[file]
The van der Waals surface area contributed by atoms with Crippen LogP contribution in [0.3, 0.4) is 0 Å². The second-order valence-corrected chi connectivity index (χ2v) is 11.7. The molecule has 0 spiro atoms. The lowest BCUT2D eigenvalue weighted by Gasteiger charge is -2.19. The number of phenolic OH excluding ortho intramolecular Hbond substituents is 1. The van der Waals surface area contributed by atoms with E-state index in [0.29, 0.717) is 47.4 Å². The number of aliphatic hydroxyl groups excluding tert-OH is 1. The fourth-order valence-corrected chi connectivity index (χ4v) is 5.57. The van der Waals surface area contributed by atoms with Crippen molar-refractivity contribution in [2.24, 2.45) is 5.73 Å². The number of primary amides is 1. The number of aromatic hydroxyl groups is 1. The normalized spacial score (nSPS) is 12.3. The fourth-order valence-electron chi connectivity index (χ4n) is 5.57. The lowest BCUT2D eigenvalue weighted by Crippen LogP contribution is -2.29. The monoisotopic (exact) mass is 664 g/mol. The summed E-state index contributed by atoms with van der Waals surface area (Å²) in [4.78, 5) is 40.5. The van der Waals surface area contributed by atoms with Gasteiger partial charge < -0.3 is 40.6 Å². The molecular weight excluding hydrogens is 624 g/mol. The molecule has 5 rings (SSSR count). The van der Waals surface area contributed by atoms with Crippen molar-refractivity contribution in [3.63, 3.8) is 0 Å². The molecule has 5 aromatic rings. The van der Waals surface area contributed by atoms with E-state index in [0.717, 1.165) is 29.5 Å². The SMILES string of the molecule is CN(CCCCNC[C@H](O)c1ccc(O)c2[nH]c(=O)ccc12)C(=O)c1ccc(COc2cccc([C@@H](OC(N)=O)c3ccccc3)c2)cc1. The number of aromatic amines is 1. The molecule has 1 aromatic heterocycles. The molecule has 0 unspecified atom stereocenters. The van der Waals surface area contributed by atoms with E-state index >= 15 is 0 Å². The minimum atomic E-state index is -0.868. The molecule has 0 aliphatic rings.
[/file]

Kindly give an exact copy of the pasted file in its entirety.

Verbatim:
The van der Waals surface area contributed by atoms with Crippen LogP contribution in [0.3, 0.4) is 0 Å². The second-order valence-corrected chi connectivity index (χ2v) is 11.7. The molecule has 0 spiro atoms. The lowest BCUT2D eigenvalue weighted by Gasteiger charge is -2.19. The number of phenolic OH excluding ortho intramolecular Hbond substituents is 1. The van der Waals surface area contributed by atoms with E-state index in [0.29, 0.717) is 47.4 Å². The number of aliphatic hydroxyl groups excluding tert-OH is 1. The fourth-order valence-corrected chi connectivity index (χ4v) is 5.57. The van der Waals surface area contributed by atoms with Crippen molar-refractivity contribution in [2.24, 2.45) is 5.73 Å². The number of primary amides is 1. The number of aromatic hydroxyl groups is 1. The normalized spacial score (nSPS) is 12.3. The fourth-order valence-electron chi connectivity index (χ4n) is 5.57. The lowest BCUT2D eigenvalue weighted by Crippen LogP contribution is -2.29. The monoisotopic (exact) mass is 664 g/mol. The summed E-state index contributed by atoms with van der Waals surface area (Å²) in [4.78, 5) is 40.5. The van der Waals surface area contributed by atoms with Gasteiger partial charge < -0.3 is 40.6 Å². The molecular weight excluding hydrogens is 624 g/mol. The molecule has 5 rings (SSSR count). The van der Waals surface area contributed by atoms with Crippen molar-refractivity contribution in [3.63, 3.8) is 0 Å². The molecule has 5 aromatic rings. The van der Waals surface area contributed by atoms with E-state index in [0.717, 1.165) is 29.5 Å². The SMILES string of the molecule is CN(CCCCNC[C@H](O)c1ccc(O)c2[nH]c(=O)ccc12)C(=O)c1ccc(COc2cccc([C@@H](OC(N)=O)c3ccccc3)c2)cc1. The number of aromatic amines is 1. The molecule has 1 aromatic heterocycles. The molecule has 0 unspecified atom stereocenters. The van der Waals surface area contributed by atoms with E-state index >= 15 is 0 Å². The minimum atomic E-state index is -0.868. The molecule has 0 aliphatic rings.